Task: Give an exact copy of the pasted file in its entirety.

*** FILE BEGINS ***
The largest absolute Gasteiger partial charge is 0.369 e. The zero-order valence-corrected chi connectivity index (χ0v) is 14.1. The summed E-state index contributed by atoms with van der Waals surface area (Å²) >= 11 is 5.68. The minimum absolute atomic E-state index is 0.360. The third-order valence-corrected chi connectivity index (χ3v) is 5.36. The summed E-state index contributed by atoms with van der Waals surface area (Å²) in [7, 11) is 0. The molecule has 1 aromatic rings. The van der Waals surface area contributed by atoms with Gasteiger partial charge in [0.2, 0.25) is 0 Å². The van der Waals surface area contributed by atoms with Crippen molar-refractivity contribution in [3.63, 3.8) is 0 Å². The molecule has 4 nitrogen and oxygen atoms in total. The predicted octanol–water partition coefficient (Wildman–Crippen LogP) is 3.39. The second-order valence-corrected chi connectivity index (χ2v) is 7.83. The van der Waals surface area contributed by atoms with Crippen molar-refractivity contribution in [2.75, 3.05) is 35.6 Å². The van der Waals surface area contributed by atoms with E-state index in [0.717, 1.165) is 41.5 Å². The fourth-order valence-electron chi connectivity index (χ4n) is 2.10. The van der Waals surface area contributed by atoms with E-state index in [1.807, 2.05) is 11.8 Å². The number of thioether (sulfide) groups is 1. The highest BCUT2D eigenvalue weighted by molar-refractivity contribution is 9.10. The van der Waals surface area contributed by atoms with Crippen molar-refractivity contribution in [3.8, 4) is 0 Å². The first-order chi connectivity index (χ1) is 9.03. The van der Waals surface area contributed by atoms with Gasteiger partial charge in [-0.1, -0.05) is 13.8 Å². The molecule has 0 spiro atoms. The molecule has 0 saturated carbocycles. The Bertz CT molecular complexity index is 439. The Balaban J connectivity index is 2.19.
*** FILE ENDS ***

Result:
The largest absolute Gasteiger partial charge is 0.369 e. The zero-order valence-corrected chi connectivity index (χ0v) is 14.1. The summed E-state index contributed by atoms with van der Waals surface area (Å²) >= 11 is 5.68. The minimum absolute atomic E-state index is 0.360. The third-order valence-corrected chi connectivity index (χ3v) is 5.36. The summed E-state index contributed by atoms with van der Waals surface area (Å²) in [7, 11) is 0. The molecule has 1 aromatic rings. The van der Waals surface area contributed by atoms with Gasteiger partial charge in [0.2, 0.25) is 0 Å². The van der Waals surface area contributed by atoms with Crippen molar-refractivity contribution in [3.63, 3.8) is 0 Å². The molecule has 4 nitrogen and oxygen atoms in total. The predicted octanol–water partition coefficient (Wildman–Crippen LogP) is 3.39. The second-order valence-corrected chi connectivity index (χ2v) is 7.83. The van der Waals surface area contributed by atoms with Crippen molar-refractivity contribution in [2.75, 3.05) is 35.6 Å². The van der Waals surface area contributed by atoms with E-state index in [0.717, 1.165) is 41.5 Å². The fourth-order valence-electron chi connectivity index (χ4n) is 2.10. The van der Waals surface area contributed by atoms with E-state index in [1.807, 2.05) is 11.8 Å². The number of thioether (sulfide) groups is 1. The highest BCUT2D eigenvalue weighted by molar-refractivity contribution is 9.10. The van der Waals surface area contributed by atoms with Crippen molar-refractivity contribution in [3.8, 4) is 0 Å². The first-order chi connectivity index (χ1) is 9.03. The van der Waals surface area contributed by atoms with Gasteiger partial charge in [-0.1, -0.05) is 13.8 Å². The molecule has 0 spiro atoms. The molecule has 0 saturated carbocycles. The Bertz CT molecular complexity index is 439. The Balaban J connectivity index is 2.19.